Uganda's high court found a Rwandan soldier-turned-rebel guilty on Monday of the murder of eight foreign tourists and a Ugandan game ranger in the country's famed mountain gorilla sanctuary.
"In this case, there can be no doubt that members of the group to which the accused belonged had a common purpose in murdering the tourists," said Judge John-Bosco Katutsi when he read the verdict.
The judge will sentence the convict, Jean-Paul Bizimana, 31, on Friday.
Bizimana, also known as Xavier Van-Ndame, was calm as the verdict was read. He was charged with nine counts of capital murder of two Americans, four Britons, two New Zealanders and the game warden.
The prosecution had argued that Bizimana and other suspects who are still at large led some 100 members of Rwanda's Interahamwe militia in kidnapping 14 tourists on a gorilla safari in the Bwindi Impenetrable National Park in southwestern Uganda on 1 March 1999.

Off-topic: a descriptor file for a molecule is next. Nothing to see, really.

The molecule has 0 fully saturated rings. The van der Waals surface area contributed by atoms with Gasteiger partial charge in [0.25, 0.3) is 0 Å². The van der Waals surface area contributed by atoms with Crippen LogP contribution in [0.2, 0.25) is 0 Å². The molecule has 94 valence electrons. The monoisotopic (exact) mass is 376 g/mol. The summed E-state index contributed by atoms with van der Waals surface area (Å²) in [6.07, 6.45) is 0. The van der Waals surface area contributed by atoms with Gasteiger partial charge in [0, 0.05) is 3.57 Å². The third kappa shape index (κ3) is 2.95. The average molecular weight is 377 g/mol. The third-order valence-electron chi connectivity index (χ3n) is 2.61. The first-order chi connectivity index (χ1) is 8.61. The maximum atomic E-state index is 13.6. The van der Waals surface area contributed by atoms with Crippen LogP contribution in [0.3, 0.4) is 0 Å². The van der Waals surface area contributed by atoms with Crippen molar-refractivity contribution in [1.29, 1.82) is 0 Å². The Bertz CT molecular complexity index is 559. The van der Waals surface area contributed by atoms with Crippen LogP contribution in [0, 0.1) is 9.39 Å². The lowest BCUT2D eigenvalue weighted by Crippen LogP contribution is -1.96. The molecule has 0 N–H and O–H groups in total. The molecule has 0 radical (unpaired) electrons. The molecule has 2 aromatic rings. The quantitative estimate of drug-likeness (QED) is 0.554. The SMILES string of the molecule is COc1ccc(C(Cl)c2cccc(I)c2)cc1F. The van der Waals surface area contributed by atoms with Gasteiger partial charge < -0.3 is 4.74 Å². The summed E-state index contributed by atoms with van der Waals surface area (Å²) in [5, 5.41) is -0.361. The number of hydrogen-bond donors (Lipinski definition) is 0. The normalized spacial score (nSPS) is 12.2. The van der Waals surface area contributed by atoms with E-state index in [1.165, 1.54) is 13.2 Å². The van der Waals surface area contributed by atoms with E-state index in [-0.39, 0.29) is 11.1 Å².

After releasing six of the tourists, among them a French diplomat, the group used machetes and blunt objects to hack and bludgeon to death the remaining eight visitors. Then, they set ablaze the game warden.
The Interahamwe played a key role in Rwanda's 1994 genocide in which some 937,000 people, mainly Tutsis and politically moderate Hutus, were shot or hacked to death.
This article was produced by IRIN News while it was part of the United Nations Office for the Coordination of Humanitarian Affairs. Please send queries on copyright or liability to the UN. For more information: https://shop.un.org/rights-permissions
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